Radios are power hungry. Operating several radios requires even more power. To address this situation, 802.11n has extended the power management capability of the 802.11 MAC. There are two extensions beyond the existing mechanisms established in the original standard and the automatic power save delivery added in 802.11e. The two new mechanisms provided by 802.11n are Spatial Multiplexing (SM) Power Save and Power Save Multi-Poll.
The SM power save mode allows an 802.11n client to power down all but one of its radios. This power save mode has two submodes of operation:
static operation and dynamic operation. The static SM power save mode has the client turn off all but a single radio, becoming essentially equivalent to an 802.11a or 802.11g clients. The client’s access point is notified that the client is now operating in the static single-radio mode, requiring the access point to send only a single
spatial stream to this client until the client notifies the access point that its additional radios are again enabled and operating. This notification of the access point is done using a new management frame, defined by 802.11n, telling the access point that the client is in static SM power save mode. The dynamic SM power save mode also turns off all but one of the client’s radios. But in this mode of operation, the client can rapidly enable its additional radios when it receives a frame that is addressed to it. The client can immediately return to the low power state by disabling its additional radios immediately after its frame reception is complete. In this mode of operation, the access point typically sends a request-to-send (RTS) frame to the client, to wake its radios, prior to sending the client a data or management frame. On receiving the RTS frame, the client enables its radios and responds with a clear-to-send (CTS) frame. All of its radios are now ready to receive the multiple spatial streams sent by all the radios in the access point. To use this power save mode, the 802.11n client sends a new management frame to its access point, informing the access point that it is in dynamic SM power save mode.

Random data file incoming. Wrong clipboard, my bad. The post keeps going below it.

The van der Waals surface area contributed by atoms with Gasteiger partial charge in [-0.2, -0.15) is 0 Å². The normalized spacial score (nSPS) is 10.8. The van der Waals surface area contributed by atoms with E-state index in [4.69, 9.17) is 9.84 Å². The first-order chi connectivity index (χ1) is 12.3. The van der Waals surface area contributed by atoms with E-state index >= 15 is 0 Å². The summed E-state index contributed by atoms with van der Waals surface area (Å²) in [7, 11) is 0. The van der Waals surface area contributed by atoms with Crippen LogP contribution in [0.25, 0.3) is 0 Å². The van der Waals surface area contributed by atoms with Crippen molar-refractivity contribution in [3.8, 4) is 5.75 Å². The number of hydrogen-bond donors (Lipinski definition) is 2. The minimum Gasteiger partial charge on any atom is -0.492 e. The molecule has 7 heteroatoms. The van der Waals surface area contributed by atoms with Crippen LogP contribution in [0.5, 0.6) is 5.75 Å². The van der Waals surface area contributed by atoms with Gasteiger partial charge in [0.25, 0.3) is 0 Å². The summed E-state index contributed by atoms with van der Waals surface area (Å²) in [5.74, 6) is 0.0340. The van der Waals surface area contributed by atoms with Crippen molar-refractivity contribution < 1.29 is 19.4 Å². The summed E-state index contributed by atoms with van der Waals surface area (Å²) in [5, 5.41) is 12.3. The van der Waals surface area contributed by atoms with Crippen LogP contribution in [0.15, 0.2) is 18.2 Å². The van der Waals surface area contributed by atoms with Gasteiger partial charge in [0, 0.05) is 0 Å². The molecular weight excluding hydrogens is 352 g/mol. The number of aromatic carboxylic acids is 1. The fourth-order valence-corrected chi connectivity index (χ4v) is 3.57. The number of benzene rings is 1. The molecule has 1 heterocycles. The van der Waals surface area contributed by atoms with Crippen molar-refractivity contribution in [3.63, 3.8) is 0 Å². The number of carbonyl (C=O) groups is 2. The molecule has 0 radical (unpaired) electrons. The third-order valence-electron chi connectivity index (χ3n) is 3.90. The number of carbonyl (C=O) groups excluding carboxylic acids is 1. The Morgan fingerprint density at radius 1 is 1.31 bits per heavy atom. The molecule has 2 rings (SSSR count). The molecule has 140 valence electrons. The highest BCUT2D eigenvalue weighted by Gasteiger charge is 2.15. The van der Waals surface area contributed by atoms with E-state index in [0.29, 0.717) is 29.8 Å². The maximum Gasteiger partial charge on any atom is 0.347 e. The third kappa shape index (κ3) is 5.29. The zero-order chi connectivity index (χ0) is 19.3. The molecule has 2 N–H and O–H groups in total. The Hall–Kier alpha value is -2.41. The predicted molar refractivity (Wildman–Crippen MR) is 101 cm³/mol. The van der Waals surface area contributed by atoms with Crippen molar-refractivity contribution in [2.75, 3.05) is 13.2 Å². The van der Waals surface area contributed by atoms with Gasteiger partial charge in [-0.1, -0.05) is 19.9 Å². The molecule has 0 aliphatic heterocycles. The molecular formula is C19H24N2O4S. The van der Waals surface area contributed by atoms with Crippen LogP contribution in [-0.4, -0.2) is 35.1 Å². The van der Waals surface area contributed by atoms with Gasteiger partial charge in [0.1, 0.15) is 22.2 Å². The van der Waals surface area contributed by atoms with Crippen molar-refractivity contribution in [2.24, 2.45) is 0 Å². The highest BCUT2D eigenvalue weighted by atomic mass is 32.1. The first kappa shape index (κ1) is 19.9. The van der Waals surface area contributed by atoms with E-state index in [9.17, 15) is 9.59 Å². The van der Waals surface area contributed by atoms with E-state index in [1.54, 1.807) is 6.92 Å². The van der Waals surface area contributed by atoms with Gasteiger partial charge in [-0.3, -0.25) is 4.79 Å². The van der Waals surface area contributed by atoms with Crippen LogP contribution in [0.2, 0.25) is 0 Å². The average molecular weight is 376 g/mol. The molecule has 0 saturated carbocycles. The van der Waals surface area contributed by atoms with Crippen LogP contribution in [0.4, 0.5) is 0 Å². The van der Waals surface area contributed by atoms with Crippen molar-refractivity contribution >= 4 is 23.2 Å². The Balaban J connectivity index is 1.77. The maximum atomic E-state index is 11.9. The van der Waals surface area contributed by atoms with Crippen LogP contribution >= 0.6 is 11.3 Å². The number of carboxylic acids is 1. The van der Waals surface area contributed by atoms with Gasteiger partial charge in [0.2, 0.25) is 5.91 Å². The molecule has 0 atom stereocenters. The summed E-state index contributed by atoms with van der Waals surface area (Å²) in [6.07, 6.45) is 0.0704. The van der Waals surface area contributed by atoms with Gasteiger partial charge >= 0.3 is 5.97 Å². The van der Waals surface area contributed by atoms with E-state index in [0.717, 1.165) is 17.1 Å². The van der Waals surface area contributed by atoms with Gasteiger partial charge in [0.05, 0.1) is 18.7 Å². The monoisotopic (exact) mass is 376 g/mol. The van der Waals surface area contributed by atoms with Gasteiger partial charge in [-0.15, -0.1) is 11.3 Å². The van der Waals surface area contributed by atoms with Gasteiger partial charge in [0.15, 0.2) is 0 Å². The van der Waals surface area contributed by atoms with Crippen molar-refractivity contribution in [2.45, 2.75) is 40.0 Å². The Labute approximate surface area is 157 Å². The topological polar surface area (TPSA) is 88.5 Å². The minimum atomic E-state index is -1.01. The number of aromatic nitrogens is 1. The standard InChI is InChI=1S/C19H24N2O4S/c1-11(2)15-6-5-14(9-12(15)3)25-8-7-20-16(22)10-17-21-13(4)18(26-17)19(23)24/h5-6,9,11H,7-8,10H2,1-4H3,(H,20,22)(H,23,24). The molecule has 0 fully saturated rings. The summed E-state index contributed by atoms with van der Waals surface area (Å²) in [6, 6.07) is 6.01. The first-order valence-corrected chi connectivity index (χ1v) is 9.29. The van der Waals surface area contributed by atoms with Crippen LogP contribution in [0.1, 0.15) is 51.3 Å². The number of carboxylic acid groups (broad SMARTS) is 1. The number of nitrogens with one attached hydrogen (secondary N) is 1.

The Power Save Multi-Poll (PSMP) mode extends the Automatic Power Save Delivery (APSD) mechanism defined in 802.11e. Using APSD, a client informs an access point that frames of some specified QoS levels should be buffered (delivery enabled) until the client requests them, while frames sent by the client at another set of specified QoS levels are to be considered triggers that will cause the delivery of buffered frames. In 802.11e, this is typically used by WLAN handsets to reduce power expenditures during active calls, by specifying that voice packets be buffered at the access point until a voice packet is sent by the client. Once the access point receives the client’s voice packet, it delivers the voice packet that is buffered and waiting to be sent.